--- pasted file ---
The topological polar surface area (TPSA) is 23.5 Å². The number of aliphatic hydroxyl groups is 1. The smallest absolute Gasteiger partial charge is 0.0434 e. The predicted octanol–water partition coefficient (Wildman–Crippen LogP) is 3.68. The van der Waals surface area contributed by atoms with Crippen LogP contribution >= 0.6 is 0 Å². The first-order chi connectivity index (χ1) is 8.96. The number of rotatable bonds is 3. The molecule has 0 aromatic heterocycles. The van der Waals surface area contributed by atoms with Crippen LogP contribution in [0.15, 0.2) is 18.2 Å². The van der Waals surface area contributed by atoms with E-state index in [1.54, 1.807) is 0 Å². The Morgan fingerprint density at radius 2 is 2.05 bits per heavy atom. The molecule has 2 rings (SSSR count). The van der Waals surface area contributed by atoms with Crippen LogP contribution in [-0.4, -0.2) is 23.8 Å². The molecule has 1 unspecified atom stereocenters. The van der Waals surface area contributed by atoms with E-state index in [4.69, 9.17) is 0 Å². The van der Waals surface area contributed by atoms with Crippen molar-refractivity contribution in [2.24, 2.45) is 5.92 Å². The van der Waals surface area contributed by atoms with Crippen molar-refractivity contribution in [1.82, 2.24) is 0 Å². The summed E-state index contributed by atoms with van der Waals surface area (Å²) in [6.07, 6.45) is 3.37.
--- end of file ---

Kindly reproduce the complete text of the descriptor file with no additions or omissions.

The topological polar surface area (TPSA) is 23.5 Å². The number of aliphatic hydroxyl groups is 1. The smallest absolute Gasteiger partial charge is 0.0434 e. The predicted octanol–water partition coefficient (Wildman–Crippen LogP) is 3.68. The van der Waals surface area contributed by atoms with Crippen LogP contribution >= 0.6 is 0 Å². The first-order chi connectivity index (χ1) is 8.96. The number of rotatable bonds is 3. The molecule has 0 aromatic heterocycles. The van der Waals surface area contributed by atoms with Crippen LogP contribution in [0.15, 0.2) is 18.2 Å². The van der Waals surface area contributed by atoms with E-state index in [1.54, 1.807) is 0 Å². The Morgan fingerprint density at radius 2 is 2.05 bits per heavy atom. The molecule has 2 rings (SSSR count). The van der Waals surface area contributed by atoms with Crippen LogP contribution in [-0.4, -0.2) is 23.8 Å². The molecule has 1 unspecified atom stereocenters. The van der Waals surface area contributed by atoms with E-state index in [4.69, 9.17) is 0 Å². The van der Waals surface area contributed by atoms with Crippen molar-refractivity contribution in [2.24, 2.45) is 5.92 Å². The van der Waals surface area contributed by atoms with Crippen molar-refractivity contribution in [1.82, 2.24) is 0 Å². The summed E-state index contributed by atoms with van der Waals surface area (Å²) in [6.07, 6.45) is 3.37.